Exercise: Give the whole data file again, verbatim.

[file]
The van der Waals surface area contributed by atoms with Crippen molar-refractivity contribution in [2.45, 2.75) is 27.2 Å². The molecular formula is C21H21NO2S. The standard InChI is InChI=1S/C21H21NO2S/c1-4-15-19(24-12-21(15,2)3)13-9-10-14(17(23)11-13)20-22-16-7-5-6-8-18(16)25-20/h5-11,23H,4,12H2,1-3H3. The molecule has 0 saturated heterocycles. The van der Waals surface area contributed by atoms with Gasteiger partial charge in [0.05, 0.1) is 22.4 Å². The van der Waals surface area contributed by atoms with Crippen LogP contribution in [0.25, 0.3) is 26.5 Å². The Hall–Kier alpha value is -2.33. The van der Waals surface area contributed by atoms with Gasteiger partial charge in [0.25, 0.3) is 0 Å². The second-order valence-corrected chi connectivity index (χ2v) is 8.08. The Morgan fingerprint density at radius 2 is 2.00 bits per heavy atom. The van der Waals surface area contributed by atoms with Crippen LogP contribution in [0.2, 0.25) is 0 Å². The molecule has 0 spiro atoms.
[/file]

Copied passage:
The van der Waals surface area contributed by atoms with Crippen molar-refractivity contribution in [2.45, 2.75) is 27.2 Å². The molecular formula is C21H21NO2S. The standard InChI is InChI=1S/C21H21NO2S/c1-4-15-19(24-12-21(15,2)3)13-9-10-14(17(23)11-13)20-22-16-7-5-6-8-18(16)25-20/h5-11,23H,4,12H2,1-3H3. The molecule has 0 saturated heterocycles. The van der Waals surface area contributed by atoms with Gasteiger partial charge in [0.05, 0.1) is 22.4 Å². The van der Waals surface area contributed by atoms with Crippen LogP contribution in [0.25, 0.3) is 26.5 Å². The Hall–Kier alpha value is -2.33. The van der Waals surface area contributed by atoms with Gasteiger partial charge in [0.25, 0.3) is 0 Å². The second-order valence-corrected chi connectivity index (χ2v) is 8.08. The Morgan fingerprint density at radius 2 is 2.00 bits per heavy atom. The van der Waals surface area contributed by atoms with Crippen LogP contribution in [0.2, 0.25) is 0 Å². The molecule has 0 spiro atoms.